It's hard to imagine a real-life story from the past 25 years that's more well-suited to a strange indie movie than that of J.T. LeRoy.
LeRoy was a New York literary sensation in the late-1990s and early-2000s, writing books of essay collections about his life as a young male prostitute at rural Southern truck stops. LeRoy also wrote for New York Press, under the editor of this website.
Befriended by celebrities despite his reclusiveness, and sometimes making appearances at Manhattan book readings without speaking, LeRoy was eventually exposed as a bogus literary persona, with Laura Albert doing the actual writing and interviews, and Albert's sister-in-law Savannah Knoop portraying Leroy in public, usually behind a blond wig, oversized sunglasses, and the sort of top hat that Slash used to wear on stage. Albert also adopted a supplementary persona, of LeRoy's British publicist "Speedie."
The story has been told on film before, in at least two different documentaries from the points of view of different people in the saga, and there have been episodes of Law & Order: SVU that were based on aspects of the LeRoy tale. The new feature film, while it doesn't shed much new light on the LeRoy story, nevertheless works as a character study that's buoyed by a pair of strong performances. When it comes to literary hoax movies, it's a strong entry, even if it's nowhere near the level of last year's amazing Can You Ever Forgive Me?
Directed by Justin Kelly, who is best known for the James Franco gay porn murder drama King Cobra, JT LeRoy is based on the memoir by Savannah Knoop, which is titled Girl Boy Girl: How I Became JT Leroy. The film debuted at the Toronto Film Festival last year, under the title Jeremiah Terminator Leroy.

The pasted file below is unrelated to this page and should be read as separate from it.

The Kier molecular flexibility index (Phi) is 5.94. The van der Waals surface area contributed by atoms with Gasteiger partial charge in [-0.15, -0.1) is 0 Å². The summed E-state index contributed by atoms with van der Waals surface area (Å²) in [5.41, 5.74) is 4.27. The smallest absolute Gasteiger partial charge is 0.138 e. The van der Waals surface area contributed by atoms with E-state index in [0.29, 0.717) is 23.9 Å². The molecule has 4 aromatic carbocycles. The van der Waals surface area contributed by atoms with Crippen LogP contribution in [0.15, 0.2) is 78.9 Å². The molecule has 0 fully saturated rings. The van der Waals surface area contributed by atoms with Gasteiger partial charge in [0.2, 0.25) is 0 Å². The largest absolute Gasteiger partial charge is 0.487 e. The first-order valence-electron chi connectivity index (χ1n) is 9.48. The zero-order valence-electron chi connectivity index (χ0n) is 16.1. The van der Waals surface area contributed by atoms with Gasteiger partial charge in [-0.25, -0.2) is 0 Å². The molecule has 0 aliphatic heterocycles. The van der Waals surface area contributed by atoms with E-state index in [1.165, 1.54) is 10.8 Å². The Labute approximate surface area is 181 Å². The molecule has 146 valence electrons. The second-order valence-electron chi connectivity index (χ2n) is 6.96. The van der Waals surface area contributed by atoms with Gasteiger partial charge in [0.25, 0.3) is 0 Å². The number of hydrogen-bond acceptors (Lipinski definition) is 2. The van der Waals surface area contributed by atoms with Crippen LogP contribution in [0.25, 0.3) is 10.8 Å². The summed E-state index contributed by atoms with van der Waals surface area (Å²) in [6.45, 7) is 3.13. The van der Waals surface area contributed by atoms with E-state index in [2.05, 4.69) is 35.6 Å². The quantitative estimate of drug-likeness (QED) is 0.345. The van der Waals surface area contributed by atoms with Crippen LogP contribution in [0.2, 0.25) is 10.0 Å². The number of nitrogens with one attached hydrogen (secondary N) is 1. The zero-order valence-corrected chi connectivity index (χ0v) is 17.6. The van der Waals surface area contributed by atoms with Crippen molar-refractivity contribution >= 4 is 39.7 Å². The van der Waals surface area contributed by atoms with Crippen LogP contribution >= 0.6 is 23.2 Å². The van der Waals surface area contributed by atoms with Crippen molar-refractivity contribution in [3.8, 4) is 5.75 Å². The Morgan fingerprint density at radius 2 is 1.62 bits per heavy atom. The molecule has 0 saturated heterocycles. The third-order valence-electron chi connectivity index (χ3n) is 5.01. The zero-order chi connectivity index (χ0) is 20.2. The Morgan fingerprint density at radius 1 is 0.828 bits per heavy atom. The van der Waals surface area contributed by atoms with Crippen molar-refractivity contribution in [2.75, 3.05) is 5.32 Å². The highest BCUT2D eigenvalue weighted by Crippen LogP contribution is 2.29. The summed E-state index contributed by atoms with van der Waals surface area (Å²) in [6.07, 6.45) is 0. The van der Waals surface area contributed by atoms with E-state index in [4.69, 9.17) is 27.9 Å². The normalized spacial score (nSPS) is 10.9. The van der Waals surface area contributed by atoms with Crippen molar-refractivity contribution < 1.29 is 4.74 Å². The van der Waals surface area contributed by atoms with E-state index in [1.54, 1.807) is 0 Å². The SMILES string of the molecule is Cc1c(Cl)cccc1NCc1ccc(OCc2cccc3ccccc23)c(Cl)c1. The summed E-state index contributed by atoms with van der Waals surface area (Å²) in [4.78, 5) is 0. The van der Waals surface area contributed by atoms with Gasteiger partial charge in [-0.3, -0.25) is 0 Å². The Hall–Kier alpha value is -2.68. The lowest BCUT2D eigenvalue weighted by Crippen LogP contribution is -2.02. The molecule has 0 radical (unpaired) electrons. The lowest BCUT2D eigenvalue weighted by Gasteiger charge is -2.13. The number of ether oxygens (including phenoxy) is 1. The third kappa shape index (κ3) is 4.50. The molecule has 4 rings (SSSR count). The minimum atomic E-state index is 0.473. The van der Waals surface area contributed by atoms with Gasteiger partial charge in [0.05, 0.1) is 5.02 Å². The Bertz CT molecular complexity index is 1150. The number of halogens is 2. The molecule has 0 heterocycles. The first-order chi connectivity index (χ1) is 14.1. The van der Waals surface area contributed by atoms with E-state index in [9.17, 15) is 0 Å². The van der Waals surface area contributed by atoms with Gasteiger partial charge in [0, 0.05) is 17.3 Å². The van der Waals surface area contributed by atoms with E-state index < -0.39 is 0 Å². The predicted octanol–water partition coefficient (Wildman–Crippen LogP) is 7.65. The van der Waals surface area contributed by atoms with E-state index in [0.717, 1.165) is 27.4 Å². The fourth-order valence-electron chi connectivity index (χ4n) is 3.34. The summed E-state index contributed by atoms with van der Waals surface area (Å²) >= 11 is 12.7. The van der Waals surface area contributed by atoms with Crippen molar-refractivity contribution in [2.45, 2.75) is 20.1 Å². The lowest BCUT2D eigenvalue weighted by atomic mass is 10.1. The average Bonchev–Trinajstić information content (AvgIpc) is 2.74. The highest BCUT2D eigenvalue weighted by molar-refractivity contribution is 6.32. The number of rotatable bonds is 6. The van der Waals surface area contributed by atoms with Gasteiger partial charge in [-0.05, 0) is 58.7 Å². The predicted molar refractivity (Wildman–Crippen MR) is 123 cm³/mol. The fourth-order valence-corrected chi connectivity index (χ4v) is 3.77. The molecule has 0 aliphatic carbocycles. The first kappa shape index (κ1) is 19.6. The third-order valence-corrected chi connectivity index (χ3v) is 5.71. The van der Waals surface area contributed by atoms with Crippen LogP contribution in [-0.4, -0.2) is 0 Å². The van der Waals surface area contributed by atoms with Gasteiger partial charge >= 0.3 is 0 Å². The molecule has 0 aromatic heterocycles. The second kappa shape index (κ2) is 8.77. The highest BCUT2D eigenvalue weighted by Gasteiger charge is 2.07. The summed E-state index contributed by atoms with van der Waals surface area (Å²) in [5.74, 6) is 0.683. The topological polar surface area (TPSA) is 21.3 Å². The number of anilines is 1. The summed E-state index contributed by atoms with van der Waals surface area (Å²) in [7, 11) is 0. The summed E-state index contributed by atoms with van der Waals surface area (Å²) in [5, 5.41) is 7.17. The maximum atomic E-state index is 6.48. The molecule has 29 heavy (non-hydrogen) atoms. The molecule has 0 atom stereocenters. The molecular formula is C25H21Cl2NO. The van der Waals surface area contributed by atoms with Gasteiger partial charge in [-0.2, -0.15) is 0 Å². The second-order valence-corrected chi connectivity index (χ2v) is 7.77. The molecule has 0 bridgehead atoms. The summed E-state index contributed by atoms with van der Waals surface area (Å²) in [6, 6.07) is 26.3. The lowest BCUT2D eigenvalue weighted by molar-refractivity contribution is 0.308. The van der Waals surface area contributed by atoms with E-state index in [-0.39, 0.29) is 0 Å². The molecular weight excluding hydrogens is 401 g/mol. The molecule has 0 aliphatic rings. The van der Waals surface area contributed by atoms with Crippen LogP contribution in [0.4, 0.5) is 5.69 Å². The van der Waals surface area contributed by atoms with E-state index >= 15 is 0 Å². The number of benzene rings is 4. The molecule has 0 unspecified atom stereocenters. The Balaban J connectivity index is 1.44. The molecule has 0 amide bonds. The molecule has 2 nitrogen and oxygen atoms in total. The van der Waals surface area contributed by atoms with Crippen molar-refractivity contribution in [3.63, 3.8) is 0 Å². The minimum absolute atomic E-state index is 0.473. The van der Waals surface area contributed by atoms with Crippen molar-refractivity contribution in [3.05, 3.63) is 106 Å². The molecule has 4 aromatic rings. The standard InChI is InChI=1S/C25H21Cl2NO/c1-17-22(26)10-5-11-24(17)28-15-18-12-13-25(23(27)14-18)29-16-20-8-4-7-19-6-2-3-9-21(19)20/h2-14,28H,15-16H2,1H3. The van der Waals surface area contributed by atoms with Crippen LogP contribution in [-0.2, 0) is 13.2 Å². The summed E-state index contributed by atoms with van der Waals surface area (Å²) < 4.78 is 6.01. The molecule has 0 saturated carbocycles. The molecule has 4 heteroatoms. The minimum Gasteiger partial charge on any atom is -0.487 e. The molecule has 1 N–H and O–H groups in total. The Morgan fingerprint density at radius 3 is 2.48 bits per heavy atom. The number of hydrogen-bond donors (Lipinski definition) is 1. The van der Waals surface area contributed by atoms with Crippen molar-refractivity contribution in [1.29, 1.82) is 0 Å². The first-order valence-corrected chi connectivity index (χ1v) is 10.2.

The Knoop character, likely due to the source material, is at the center here. Kristen Stewart plays Knoop, who was brought into the scheme by their sister-in-law, Albert, who’s played by Laura Dern. (Per a rep for the film, Knoop uses they/them gender pronouns.) Stewart's androgynous energy, in particular, is a perfect fit for the material, and it's yet another winning turn for the actress.
Knoop/LeRoy was also known to have had a relationship of some sort with Asia Argento, the Italian actress who has popped up again and again, Zelig-like, across various scandals in the last few years. She was dating Anthony Bourdain at the time of his suicide, was a Harvey Weinstein accuser, and was later herself accused of perpetrating #MeToo crimes.
Argento directed and starred in a movie, 2006's The Heart is Deceitful Above All Things, based on one of LeRoy's books, and she was later accused of inappropriate behavior with Jimmy Bennett, the actor who played her son in that film.
Diane Krueger plays the Argento-like character—albeit, with a different name, and German instead of Italian—while Courtney Love, who really did befriend "Leroy" over the phone, appears as a Love-like character. In one of the LeRoy documentaries, tapes are played of Love doing cocaine while on the phone with her literary friend.
The film argues, somewhat convincingly, that the scheme wasn't so much an elaborate hoax for fame and money, but more a creative outlet and therapy exercise that spread out of control as it gained widespread public attention. As long as we’re making so many films about the LeRoy affair, one angle I’d like to see explored is the journalistic one, possibly based on reporter Stephen Beachy’s breaking of the story in New York magazine in 2005—as well as a look at the question of why unraveling this tale somehow took almost 15 years.